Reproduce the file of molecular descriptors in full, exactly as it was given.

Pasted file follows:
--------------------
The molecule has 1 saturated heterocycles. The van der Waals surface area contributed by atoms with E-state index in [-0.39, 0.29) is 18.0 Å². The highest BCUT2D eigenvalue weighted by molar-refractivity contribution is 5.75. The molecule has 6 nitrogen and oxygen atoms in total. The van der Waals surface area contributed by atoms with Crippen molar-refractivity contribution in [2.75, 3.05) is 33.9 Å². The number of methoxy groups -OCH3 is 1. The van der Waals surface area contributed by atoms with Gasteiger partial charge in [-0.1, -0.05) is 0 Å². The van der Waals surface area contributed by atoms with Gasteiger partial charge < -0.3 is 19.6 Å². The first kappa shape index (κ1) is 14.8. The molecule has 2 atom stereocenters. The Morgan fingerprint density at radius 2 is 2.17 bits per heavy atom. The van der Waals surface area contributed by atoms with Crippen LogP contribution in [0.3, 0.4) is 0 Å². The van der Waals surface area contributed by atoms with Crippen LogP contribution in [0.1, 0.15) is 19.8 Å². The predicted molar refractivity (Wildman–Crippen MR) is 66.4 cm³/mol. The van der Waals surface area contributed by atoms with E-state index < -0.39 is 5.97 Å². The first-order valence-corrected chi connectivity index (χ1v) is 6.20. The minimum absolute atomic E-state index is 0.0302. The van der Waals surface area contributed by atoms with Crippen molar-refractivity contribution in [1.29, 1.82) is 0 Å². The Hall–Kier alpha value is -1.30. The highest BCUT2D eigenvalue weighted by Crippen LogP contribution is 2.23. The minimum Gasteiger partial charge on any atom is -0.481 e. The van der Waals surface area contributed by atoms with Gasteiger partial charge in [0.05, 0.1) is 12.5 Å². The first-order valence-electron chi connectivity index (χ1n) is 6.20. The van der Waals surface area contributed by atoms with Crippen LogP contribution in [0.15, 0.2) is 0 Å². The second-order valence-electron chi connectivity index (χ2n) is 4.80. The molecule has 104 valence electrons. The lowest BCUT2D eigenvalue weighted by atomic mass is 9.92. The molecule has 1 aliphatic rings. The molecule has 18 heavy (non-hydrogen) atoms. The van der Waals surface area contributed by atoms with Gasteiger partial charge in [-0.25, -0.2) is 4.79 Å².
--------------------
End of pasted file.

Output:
The molecule has 1 saturated heterocycles. The van der Waals surface area contributed by atoms with E-state index in [-0.39, 0.29) is 18.0 Å². The highest BCUT2D eigenvalue weighted by molar-refractivity contribution is 5.75. The molecule has 6 nitrogen and oxygen atoms in total. The van der Waals surface area contributed by atoms with Crippen molar-refractivity contribution in [2.75, 3.05) is 33.9 Å². The number of methoxy groups -OCH3 is 1. The van der Waals surface area contributed by atoms with Gasteiger partial charge in [-0.1, -0.05) is 0 Å². The van der Waals surface area contributed by atoms with Gasteiger partial charge < -0.3 is 19.6 Å². The first kappa shape index (κ1) is 14.8. The molecule has 2 atom stereocenters. The Morgan fingerprint density at radius 2 is 2.17 bits per heavy atom. The van der Waals surface area contributed by atoms with Crippen LogP contribution in [0.3, 0.4) is 0 Å². The van der Waals surface area contributed by atoms with Crippen LogP contribution in [0.1, 0.15) is 19.8 Å². The predicted molar refractivity (Wildman–Crippen MR) is 66.4 cm³/mol. The van der Waals surface area contributed by atoms with E-state index < -0.39 is 5.97 Å². The first-order valence-corrected chi connectivity index (χ1v) is 6.20. The minimum absolute atomic E-state index is 0.0302. The van der Waals surface area contributed by atoms with Crippen molar-refractivity contribution in [1.29, 1.82) is 0 Å². The Hall–Kier alpha value is -1.30. The highest BCUT2D eigenvalue weighted by Crippen LogP contribution is 2.23. The minimum Gasteiger partial charge on any atom is -0.481 e. The van der Waals surface area contributed by atoms with Gasteiger partial charge in [0.05, 0.1) is 12.5 Å². The first-order valence-electron chi connectivity index (χ1n) is 6.20. The van der Waals surface area contributed by atoms with Crippen LogP contribution in [0.15, 0.2) is 0 Å². The second-order valence-electron chi connectivity index (χ2n) is 4.80. The molecule has 104 valence electrons. The lowest BCUT2D eigenvalue weighted by atomic mass is 9.92. The molecule has 1 aliphatic rings. The molecule has 18 heavy (non-hydrogen) atoms. The van der Waals surface area contributed by atoms with Gasteiger partial charge in [-0.25, -0.2) is 4.79 Å².